Imperial Ingenuity

Japan holds secret to many treasures and among the best are those found in Shosoin Repository at Todaiji Temple

Akihiko Nishikawa, Director of the Office of the Shosoin Treasure-house, Imperial Household Agency
Akihiko Nishikawa, Director of the Office of the Shosoin Treasure-house, Imperial Household Agency

Rhonita Patnaik

Published: Thu 17 Feb 2022, 5:06 PM

The Shosoin Repository is situated to the back or north-west of the Daibutsuden (Great Buddha Hall) of Todaiji Temple in Nara Prefecture. Originally a storehouse, the first artifacts found their place at the repository after the demise of Emperor Shōmu somewhere around the eighth century. His wife, the Empress Kōmyō, donated his belongings to the Todaiji Temple. Ever since, the repository has preserved such treasures around 9,000 in total, that include royal items, everyday items and even treasures brought from overseas.

The Shosoin Repository had been maintained by the Todaiji temple under supervision of the Imperial court over a thousand years. However, at the beginning of the Meiji period, the jurisdiction over the repository and treasures was transferred to the government, considering their significance as a heritage. Since 1884, the Imperial Household Ministry (currently Imperial Household Agency) has been responsible for their care and long-term preservation.

Special characteristics

One can point to the perfect condition of the treasury that reflect their good condition, international characteristics, rich content, wide variety of materials and intrinsic artistry.

With a total of 9,000 artifacts in the repository and revealed to the public in the autumn annually. However, not all artifacts make it to the showcase every year. According to Akihiko Nishikawa, Director of the Office of the Shosoin Treasure-house, Imperial Household Agency, the treasures are 'stressed' due to external factors, which is why only a number of artefacts are showcased every year. The Repository is strictly guarded, storing of the treasures in raised chests of Japanese cedar and Japanese cyprus provide superlative air tightness and humidity control.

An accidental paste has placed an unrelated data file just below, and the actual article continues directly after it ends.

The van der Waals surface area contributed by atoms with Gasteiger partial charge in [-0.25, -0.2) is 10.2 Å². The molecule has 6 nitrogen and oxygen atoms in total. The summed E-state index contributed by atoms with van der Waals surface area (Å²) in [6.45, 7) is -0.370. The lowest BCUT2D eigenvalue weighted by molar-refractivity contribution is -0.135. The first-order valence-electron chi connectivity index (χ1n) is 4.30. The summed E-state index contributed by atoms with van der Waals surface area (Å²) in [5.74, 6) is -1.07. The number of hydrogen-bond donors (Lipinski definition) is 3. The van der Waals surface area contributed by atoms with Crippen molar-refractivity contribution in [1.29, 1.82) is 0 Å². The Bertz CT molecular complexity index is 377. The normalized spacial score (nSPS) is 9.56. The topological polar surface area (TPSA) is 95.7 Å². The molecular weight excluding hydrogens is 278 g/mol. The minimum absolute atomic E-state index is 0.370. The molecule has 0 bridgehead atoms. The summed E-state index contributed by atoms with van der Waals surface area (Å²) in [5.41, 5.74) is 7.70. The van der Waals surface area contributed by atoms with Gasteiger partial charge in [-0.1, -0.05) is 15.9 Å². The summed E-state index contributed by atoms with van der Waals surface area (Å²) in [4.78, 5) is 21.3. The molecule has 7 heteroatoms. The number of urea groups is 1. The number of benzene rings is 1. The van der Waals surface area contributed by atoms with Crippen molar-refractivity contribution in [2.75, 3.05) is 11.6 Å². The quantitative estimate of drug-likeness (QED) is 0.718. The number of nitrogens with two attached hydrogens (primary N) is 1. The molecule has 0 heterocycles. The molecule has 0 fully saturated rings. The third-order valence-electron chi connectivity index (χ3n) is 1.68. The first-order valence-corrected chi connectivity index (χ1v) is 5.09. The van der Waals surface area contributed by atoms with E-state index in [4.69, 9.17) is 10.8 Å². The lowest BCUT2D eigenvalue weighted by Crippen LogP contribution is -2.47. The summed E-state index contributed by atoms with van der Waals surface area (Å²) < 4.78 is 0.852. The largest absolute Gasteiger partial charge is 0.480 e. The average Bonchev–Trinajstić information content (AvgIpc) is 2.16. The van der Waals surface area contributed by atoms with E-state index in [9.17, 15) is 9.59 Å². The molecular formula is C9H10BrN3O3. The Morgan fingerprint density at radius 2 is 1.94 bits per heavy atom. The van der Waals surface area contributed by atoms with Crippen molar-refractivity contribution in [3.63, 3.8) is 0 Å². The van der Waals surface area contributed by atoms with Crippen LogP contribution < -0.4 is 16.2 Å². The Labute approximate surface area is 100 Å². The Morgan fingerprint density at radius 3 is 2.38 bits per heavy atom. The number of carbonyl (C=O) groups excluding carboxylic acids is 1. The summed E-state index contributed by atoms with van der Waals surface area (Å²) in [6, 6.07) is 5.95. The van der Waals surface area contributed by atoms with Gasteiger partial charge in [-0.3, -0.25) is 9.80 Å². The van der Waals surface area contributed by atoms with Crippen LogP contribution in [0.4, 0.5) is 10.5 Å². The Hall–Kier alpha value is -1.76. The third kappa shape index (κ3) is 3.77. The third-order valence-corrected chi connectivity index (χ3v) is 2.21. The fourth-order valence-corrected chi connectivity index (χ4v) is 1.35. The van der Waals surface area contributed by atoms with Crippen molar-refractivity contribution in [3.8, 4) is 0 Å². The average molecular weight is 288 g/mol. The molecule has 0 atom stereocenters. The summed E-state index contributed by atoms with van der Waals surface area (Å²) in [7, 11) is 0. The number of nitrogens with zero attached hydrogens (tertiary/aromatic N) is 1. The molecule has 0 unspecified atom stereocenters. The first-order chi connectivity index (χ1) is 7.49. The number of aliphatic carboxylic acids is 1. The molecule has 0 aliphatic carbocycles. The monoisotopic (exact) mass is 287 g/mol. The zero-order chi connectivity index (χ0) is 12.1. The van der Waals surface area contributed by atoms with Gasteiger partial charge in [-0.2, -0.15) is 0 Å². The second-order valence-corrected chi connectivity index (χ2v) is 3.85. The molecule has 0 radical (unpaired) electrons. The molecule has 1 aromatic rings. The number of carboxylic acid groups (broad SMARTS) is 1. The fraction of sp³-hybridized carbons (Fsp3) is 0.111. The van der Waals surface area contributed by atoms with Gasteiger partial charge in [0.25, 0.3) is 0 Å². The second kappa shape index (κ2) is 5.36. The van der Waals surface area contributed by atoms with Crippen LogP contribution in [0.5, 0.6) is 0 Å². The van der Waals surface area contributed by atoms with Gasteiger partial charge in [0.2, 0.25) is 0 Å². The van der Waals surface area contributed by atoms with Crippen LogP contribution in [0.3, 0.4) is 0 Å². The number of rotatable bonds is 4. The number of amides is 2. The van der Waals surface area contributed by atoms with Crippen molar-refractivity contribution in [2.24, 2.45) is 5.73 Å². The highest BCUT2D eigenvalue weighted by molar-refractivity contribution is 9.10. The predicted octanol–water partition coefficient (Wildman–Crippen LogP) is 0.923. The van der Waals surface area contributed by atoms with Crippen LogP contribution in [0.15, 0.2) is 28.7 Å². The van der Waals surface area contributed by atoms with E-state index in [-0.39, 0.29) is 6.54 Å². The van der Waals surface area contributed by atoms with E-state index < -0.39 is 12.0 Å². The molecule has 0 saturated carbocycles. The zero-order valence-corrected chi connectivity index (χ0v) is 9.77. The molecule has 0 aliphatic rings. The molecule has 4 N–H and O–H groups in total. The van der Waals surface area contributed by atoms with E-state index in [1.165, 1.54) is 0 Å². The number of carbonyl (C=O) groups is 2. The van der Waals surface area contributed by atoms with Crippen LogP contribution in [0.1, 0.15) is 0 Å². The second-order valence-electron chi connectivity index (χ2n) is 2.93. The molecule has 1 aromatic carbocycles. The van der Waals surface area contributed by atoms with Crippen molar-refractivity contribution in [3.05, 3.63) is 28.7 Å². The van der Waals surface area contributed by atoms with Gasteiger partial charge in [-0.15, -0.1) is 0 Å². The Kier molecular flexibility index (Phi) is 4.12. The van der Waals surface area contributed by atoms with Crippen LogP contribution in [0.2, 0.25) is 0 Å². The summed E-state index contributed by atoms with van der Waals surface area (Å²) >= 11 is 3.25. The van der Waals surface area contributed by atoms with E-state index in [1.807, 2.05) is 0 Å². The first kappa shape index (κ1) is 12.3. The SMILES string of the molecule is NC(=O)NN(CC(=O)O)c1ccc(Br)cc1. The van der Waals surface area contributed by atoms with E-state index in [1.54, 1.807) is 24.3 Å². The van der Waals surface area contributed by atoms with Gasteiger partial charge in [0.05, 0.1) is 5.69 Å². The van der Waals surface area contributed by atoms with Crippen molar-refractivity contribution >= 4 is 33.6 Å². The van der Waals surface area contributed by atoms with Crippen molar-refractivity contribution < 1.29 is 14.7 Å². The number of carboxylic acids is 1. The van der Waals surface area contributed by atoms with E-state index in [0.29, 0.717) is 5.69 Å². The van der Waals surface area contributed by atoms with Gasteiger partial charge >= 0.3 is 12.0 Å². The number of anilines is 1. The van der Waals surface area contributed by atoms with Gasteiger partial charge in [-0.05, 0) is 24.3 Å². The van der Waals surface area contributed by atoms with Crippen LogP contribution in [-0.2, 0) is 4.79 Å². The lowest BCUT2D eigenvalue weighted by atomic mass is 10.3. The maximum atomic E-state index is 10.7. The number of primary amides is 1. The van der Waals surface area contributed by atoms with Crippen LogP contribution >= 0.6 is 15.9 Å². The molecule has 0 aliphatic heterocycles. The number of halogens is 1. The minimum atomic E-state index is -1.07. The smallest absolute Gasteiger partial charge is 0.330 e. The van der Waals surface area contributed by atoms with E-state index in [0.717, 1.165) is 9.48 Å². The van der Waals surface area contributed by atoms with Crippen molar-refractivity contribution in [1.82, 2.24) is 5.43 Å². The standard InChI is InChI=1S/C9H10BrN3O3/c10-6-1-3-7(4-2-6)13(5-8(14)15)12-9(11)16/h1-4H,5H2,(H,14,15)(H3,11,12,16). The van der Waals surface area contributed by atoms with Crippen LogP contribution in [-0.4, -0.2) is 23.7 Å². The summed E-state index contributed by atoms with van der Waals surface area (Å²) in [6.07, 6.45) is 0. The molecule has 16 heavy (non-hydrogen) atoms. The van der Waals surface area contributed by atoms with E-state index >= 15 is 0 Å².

Nishikawa adds: We use analog method for preserving the artifacts at the repository. Since most of the items are organic in nature such as wood, glass, lacquer and silk, they are stored carefully and not exposed to the environment except in autumn when yearly exhibitions happen. We also visually check each items regularly. Only with these, we have been able to preserve the 9,000 items until now. This, we believe, is an amazing feat and reflects the intention of the human beings to preserve the culture. This must transcend to the future generation."

Treasures via the Silk Road

In the eighth century, Japan sent envoys to China who were exposed to the Tang culture and brought back artifacts. The items from the Middle East via West Asia are fewer in number, but important nevertheless. Some of them include screen panel with wax resist design of a ram under a tree; twelve-lobed oblong green glass cup; Persian style lacquerware with birds, beasts and flowers; octagonal offering box decorated with tortoise shell and mother-of-pearl; blue glass cup accompanying metal brace; and six lobed gilt silver tray with reposing deer and flower motif. "Design-wise, we have lot of designs from West Asia and Persia, which was brought via China, Korean Peninsula and India to the Far East," he adds.

But what makes the artifacts unique, per se, is that though they were brought from abroad, a variety of techniques were used to create a new heirloom on its way to Japan. Such as the Persian style lacquerware with birds, beasts and flowers. This antiquity of Persian design found its way to the island nation during Tang dynasty China. It is a combination of designs and materials from Persia, Southeast Asia, and East Asia. And these artifacts are today found only in Shosoin Repository.

Explaining what makes the treasures so exceptional to human civilisation is that unlike every other historical find, which have been excavated to provide a history to the civilisation, all the treasures at Shosoin were gifted or acquired and have been preserved in the Repository for 1,200 years. Because they have not been underground, fragile artifacts like musical instruments, wood work, lacquer and paper remain in viable condition.

Replicating the genius

It is important for Japan that the treasure is not lost due to man-made causes such as overexposure to the air or an untoward accident. Keeping this is mind, the Shosoin Treasury has begun replicating the items for showcase in the museums. According to Nishikawa, this will ensure lesser stress to the treasures, while giving the public a full knowledge into the history of the artifacts. The knowledge of the preservation of craft is of vital importance as well. The repository is now employing present generation craftsmen to engage in recreating the treasures with the same materials and the same techniques for the same form. "This will take the art to the next level."

Open to the world

The Imperial treasures are unique but they are also unknown. For 75 years, the Shosoin Repository has been holding exhibitions in Japan and the unique items cannot be found anywhere in the world. But little is known about them to the outside world. Nishikawa reveals that the next step would be to connect the repository to the world virtually. "As the world goes digital, we also want to take advantage of the technology and make the repository more accessible to the interested all across the globe via VR."

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